In conclusion we can say that EP2 may play a role in relaxation of the lower uterine segment necessary to allow delivery of the fetus. EP2 perhaps plays a role in controlling the timing of labour-onset possibly by maintaining quiescence until the excitatory influences become more dominant allowing a shift to a contractile phenotype. This hypothesis is supported by the observation that EP2 was significantly reduced in preterm labour in the US as this may favour premature contractility. EP1 may play a functional role in the labour process at term. It is difficult to reconcile why expression of a contractile receptor would increase in the LS during term labour, but maybe expression of this receptor plays a role in post-partum contraction.The expression of EP3 (generic) was generally higher in the US during pregnancy and may contribute to the contractile phenotype of the US. Within both the US and LS, EP3 was down-regulated in pregnancy with a further significant decrease in LS labour samples collected at term. Staining for EP1 receptor protein was consistently strong in myometrial smooth muscle cells and in numerous other cell types found to be present in the upper and lower uterine samples. Conversely, whereas EP3 showed positive staining in vessels, decidua and glandular epithelial cells, staining was generally weak and diffused in the pregnant myometrial smooth muscle cells.However, the presence of EP3 in the decidua may suggest a paracrine role for the receptor in these tissues. (Identification and localization of prostaglandin E2 receptors in upper and lower segment human myometrium during pregnancy 2005)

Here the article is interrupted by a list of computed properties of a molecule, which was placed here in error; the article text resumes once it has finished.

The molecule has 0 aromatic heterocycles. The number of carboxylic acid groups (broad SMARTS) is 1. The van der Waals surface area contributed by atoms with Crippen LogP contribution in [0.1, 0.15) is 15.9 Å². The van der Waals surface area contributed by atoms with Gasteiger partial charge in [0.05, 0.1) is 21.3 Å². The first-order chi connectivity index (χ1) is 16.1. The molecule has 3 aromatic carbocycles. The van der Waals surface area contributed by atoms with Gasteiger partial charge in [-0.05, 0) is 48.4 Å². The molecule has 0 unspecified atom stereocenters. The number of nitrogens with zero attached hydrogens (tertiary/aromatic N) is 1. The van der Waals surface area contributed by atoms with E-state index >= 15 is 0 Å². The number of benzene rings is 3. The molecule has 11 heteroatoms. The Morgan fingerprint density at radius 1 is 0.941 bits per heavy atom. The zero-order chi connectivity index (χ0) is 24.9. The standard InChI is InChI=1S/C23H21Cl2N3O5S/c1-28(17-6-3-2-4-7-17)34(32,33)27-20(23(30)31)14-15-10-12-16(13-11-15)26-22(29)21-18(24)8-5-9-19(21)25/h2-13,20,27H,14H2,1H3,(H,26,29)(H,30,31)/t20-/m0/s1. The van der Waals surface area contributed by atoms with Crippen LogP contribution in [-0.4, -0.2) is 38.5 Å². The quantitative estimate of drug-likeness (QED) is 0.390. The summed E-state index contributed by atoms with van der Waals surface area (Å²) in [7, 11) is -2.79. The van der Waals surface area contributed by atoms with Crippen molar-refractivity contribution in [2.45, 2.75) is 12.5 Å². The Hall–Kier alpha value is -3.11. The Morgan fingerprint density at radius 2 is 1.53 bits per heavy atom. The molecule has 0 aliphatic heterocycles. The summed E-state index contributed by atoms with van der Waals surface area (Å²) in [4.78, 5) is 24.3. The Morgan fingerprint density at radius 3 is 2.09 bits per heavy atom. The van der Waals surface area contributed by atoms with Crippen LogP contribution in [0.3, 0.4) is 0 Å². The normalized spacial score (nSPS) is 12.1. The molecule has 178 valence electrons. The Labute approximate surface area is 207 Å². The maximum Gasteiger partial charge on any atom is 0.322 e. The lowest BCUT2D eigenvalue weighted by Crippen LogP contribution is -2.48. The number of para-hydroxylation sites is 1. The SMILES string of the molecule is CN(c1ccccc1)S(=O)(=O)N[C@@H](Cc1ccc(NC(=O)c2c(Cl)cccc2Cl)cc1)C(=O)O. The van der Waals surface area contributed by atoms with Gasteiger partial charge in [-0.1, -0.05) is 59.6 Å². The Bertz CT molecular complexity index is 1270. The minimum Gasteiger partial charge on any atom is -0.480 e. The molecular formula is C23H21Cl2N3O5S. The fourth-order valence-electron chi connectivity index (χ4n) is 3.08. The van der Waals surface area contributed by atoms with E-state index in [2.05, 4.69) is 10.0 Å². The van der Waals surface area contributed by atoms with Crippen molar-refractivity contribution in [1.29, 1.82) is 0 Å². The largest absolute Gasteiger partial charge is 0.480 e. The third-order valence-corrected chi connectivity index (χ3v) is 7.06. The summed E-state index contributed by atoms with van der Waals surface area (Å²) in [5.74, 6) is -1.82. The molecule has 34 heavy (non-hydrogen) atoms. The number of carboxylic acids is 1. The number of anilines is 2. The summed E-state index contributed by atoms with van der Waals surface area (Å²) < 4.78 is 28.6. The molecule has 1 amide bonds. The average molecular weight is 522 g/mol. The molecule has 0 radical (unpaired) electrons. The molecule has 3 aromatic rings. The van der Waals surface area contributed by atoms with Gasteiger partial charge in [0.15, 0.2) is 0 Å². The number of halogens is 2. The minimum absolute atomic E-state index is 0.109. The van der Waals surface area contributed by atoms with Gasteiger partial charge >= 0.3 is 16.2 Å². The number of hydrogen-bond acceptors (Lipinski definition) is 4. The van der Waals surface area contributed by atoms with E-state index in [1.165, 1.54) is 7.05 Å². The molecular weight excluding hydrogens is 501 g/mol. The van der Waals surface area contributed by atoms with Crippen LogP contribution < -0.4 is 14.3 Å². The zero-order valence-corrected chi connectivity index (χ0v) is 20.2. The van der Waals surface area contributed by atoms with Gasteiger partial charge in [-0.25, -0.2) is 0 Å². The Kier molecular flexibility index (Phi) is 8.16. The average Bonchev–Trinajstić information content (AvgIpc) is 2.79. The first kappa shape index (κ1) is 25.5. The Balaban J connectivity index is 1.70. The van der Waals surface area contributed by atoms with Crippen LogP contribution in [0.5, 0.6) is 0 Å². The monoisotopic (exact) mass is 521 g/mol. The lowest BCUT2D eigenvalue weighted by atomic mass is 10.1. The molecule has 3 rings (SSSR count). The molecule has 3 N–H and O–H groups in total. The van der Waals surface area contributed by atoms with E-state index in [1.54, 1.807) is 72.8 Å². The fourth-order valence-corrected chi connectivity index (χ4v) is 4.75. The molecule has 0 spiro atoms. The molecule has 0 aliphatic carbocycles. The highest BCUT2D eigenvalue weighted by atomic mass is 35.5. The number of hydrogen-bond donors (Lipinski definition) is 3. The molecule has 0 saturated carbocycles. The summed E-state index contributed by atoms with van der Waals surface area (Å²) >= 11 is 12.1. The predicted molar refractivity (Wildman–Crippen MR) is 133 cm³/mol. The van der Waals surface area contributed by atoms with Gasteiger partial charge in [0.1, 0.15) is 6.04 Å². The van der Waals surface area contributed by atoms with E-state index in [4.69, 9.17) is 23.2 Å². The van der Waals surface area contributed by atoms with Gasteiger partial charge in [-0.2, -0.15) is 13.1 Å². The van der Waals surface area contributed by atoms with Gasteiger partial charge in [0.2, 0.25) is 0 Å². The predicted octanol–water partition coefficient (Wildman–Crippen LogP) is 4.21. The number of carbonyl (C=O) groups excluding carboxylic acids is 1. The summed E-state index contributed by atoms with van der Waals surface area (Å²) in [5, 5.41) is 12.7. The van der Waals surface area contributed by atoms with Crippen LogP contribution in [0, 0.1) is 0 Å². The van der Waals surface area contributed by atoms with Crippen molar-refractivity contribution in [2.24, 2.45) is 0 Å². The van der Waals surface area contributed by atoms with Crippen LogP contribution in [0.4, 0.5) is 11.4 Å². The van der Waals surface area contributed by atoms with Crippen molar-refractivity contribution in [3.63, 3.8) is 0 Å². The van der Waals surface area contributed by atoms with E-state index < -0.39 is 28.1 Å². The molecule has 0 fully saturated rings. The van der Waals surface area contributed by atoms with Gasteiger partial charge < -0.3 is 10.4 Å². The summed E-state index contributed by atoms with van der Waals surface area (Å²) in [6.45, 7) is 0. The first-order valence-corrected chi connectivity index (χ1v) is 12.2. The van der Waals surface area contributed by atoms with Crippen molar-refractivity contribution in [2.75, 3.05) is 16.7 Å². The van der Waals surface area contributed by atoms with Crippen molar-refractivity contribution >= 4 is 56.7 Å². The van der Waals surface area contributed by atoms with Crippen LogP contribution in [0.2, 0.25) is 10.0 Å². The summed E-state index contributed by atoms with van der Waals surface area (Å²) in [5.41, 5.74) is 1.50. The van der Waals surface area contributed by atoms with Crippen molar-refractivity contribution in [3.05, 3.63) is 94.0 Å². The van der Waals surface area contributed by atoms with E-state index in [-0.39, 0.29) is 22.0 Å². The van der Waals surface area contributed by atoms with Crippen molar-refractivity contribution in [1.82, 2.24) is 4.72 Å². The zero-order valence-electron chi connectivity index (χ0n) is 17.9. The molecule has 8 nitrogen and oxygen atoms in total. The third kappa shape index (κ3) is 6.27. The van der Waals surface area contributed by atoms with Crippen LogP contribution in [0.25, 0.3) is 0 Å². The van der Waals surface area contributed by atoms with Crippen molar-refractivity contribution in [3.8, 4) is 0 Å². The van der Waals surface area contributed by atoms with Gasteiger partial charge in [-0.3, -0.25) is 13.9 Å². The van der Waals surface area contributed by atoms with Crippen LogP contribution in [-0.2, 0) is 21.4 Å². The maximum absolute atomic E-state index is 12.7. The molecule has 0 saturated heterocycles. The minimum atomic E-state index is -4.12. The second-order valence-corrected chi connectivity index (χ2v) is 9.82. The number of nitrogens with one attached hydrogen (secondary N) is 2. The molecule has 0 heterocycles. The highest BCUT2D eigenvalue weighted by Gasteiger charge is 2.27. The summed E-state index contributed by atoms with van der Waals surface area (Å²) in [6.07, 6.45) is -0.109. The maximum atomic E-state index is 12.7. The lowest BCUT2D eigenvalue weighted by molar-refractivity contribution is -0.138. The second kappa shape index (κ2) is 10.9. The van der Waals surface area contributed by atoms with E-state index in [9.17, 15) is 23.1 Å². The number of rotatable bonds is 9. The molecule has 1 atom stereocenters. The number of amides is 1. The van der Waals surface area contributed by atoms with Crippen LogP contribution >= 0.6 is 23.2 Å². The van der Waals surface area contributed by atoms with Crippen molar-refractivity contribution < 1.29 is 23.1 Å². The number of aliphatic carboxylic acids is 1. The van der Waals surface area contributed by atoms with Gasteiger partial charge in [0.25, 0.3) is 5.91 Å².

INDUCTION OF LABOUR
The naturally occurring prostaglandin E2 (PGE2) is known in medicine as dinoprostone. It is sold under the trade name of Cervidil (by Forest Laboratories, Inc.), Prostin E2 (by Pfizer Inc.), Propess (by Ferring Pharmaceuticals) and Glandin (by Nabiqasim Pharmaceuticals Pakistan) as a vaginal suppository, to prepare the cervix for labour; it is used to induce labour.(Prostaglandin E2)